“How Much Income Do Retirees Actually Have?” — a provocative, important question and the title of a paper published last month by the Center for Retirement Research at Boston College, whose director is Boston’s management sciences professor Alicia Munnell.
The industry consensus: Americans aren’t saving enough — if anything — for retirement. Some studies find, however, that retirement saving seems to be somewhat on the upswing.
Financial advisors need to keep on top of this issue to help clients plan for what — hopefully — will be their golden years.
“The typical working American has zero, zilch, nothing saved for retirement,” National Institute on Retirement Security executive director Diane Oakley has said.
She was commenting on NIRS research released in September showing that four out of five American workers have less than a year’s income saved in retirement accounts.
The U.S. is tobogganing toward a retirement-funding crisis, according to economist Teresa Ghilarducci, director of the New School’s Retirement Equity Lab.
“I’m shocked that about 20% of people in their 50s making $250,000 a year have nothing but Social Security” for retirement, Ghilarducci told this reporter in a Feb. 8 ThinkAdvisor interview.
Meanwhile, on a positive note, a Bankrate survey out this past August found that 28% of Americans were saving more this year than last. That’s the highest percentage of people who increased their retirement savings since 2011, Bankrate reports.
It was also the fourth year in a row that more Americans put more money away for retirement. Further, about 21% of respondents said they’re comfortable with how their retirement saving was progressing.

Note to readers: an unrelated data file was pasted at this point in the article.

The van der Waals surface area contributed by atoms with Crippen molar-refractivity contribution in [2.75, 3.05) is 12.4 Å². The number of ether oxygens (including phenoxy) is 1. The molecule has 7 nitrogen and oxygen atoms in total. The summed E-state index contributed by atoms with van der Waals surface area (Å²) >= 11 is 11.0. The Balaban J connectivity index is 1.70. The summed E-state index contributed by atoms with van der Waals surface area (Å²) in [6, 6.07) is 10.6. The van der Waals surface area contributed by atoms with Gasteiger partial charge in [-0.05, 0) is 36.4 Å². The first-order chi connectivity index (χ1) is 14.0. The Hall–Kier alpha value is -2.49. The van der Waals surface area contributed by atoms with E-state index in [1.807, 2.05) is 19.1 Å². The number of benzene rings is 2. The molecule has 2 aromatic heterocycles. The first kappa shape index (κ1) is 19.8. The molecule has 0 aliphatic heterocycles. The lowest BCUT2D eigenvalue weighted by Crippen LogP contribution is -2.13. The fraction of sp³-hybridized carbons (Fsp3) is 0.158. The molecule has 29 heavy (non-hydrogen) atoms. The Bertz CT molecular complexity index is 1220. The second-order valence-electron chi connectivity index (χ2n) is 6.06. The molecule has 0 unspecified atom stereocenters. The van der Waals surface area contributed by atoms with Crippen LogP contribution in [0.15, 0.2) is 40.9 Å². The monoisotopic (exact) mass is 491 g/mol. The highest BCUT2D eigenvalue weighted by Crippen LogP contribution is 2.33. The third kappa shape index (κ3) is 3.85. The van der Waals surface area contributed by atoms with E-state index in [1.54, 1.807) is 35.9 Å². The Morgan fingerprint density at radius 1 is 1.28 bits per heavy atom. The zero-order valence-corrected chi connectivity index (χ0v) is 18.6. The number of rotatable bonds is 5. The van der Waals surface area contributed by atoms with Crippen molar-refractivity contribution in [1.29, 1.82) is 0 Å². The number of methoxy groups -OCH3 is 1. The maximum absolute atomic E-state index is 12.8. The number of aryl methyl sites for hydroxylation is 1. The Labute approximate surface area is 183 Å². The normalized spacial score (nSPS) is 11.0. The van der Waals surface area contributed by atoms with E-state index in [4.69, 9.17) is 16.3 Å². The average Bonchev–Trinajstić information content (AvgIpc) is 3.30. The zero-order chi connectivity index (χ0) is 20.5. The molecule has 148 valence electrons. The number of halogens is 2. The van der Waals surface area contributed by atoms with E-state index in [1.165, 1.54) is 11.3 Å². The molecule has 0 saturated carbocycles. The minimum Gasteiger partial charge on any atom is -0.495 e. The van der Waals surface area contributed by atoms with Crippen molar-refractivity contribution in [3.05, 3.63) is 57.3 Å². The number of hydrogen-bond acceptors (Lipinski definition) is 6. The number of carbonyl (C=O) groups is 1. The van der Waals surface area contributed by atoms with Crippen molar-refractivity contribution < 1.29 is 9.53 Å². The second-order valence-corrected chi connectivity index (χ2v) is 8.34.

In addition, other studies have found that “most households are prepared for retirement,” as Andrew Biggs, a resident scholar at the American Enterprise Institute and former Social Security Administration principal deputy commissioner, wrote in a Forbes article in July.
Biggs cited, for instance, the Urban Institute’s Dynamic Simulation of Income model that projects real median retiree incomes “to rise to $40,880” by 2025 and “to $42,165 by 2035.” In contrast, the median retiree’s income sources and assets in 2015 “support[ed] a total annual income of $37,887.”
How do financial advisors view the crucial and controversial retirement-funding issue?
Harold Evensky, chair of Evensky & Katz/Foldes Financial Wealth Management based in Coral Gables, Florida, says: “I’ve seen research that [shows both sides]. I’m skeptical about studies concluding that in retirement, people will be spending substantially less than [when they were working].
“I think many people are maybe living in a dream world thinking they have enough. I’m extremely concerned,” says Evensky, whose office is in Lubbock, Texas.
Critics of the U.S. Census Bureau’s Current Population Survey (CPS) argue that the poll consistently underestimates retirement income.